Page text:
When one ofa company’sbiggest competitors suffers a gigantic negative viral PR disaster, you’d think they’d pay attention and try to learn from it. In 2009, United Airlines had an epic customer service fail resulting in musician Dave Carroll recording his now iconic “United Breaks Guitars” song. It went viral, with over 12 million views.
Air Canada did, and when they broke a young girl’s wheelchair, they sprung into action to avert a similar social media disaster. The people at Delta Airlines, on the other hand, apparently haven’t been paying attention. On December 29, 2012, Delta crushed Dave Schneider’s classic 1965 Gibson guitar, worth over $10,000. He began the same painful journey as Mr. Carroll, with phone call after phone call being ignored. This was after Delta offered just $1,000 in compensation.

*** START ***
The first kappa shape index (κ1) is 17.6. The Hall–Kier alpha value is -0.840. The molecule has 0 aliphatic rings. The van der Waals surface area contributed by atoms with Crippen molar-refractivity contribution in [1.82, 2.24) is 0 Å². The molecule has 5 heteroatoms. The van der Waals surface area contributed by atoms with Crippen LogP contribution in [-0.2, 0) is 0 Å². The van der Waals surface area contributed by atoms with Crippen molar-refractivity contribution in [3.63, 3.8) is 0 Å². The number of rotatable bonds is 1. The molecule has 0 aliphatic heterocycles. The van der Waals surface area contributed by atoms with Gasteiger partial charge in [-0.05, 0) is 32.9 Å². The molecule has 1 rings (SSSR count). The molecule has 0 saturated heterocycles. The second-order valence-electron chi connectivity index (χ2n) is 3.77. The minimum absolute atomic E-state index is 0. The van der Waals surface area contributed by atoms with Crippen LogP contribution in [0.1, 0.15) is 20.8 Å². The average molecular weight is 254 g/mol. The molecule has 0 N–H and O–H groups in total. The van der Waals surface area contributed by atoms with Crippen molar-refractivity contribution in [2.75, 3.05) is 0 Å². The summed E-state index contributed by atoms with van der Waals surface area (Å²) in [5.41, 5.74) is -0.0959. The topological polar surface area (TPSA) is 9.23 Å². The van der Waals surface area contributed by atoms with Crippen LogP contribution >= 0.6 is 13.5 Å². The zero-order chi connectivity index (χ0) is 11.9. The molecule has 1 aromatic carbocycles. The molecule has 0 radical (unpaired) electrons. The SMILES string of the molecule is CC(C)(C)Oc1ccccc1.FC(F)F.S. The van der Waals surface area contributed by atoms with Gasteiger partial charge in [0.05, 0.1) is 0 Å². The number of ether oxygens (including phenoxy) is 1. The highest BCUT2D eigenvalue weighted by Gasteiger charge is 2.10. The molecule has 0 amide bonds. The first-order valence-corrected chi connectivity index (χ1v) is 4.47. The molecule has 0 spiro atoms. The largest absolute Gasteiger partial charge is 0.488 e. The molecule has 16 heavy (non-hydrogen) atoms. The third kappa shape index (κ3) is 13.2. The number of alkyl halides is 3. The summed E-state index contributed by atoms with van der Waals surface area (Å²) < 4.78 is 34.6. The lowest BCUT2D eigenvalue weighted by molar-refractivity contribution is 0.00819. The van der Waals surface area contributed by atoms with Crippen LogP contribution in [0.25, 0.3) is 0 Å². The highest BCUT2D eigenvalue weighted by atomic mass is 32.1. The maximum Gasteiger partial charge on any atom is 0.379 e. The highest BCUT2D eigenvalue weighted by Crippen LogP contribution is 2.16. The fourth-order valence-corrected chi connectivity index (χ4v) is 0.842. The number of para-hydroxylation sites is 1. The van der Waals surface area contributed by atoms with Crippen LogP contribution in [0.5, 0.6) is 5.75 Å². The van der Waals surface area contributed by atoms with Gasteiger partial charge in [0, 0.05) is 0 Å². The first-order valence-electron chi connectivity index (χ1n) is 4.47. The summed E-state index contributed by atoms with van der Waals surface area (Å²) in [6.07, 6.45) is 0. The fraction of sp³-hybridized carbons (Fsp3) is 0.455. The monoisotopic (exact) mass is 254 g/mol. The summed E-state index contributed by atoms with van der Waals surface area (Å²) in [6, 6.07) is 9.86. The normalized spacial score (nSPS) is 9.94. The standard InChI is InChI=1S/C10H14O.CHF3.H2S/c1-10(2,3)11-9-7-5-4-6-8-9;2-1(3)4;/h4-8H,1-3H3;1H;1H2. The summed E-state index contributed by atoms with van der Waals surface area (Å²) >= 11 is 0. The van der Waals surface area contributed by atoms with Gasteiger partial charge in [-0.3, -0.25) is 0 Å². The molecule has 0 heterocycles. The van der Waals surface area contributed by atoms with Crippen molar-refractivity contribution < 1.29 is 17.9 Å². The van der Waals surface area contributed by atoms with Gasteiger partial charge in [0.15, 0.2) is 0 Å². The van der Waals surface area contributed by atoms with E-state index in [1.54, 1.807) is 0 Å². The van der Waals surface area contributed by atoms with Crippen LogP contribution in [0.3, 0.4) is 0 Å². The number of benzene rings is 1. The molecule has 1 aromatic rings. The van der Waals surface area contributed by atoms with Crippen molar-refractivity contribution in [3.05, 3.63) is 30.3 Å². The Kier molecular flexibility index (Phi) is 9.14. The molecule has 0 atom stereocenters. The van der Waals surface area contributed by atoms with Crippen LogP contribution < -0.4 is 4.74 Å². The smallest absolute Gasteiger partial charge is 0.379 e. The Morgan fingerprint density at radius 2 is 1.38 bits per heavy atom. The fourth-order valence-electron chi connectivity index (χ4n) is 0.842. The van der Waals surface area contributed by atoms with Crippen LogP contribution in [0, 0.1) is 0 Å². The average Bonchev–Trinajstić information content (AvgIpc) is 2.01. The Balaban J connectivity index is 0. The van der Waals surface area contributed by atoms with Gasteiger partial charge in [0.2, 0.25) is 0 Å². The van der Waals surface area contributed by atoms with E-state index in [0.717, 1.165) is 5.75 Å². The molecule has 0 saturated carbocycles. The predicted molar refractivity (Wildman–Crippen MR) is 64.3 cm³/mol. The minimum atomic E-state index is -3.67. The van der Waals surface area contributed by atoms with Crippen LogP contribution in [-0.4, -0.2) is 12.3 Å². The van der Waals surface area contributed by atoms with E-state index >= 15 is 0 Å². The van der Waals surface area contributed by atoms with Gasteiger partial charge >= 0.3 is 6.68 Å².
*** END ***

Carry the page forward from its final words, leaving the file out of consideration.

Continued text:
Gibson to the rescue
Fortunately, the classy guitar-maker, Gibson, came through. Not only did they offer torepair the guitar, they sent him a free replacement.
It shouldn’t have had to happen this way. If the people at Delta had even a remote clue as to what customer service and customer loyaltywas all about, they could have turned this incident into a giant win. Instead, they chose to tempt history to repeat itself.
Does nobody at Delta have a Twitter account?
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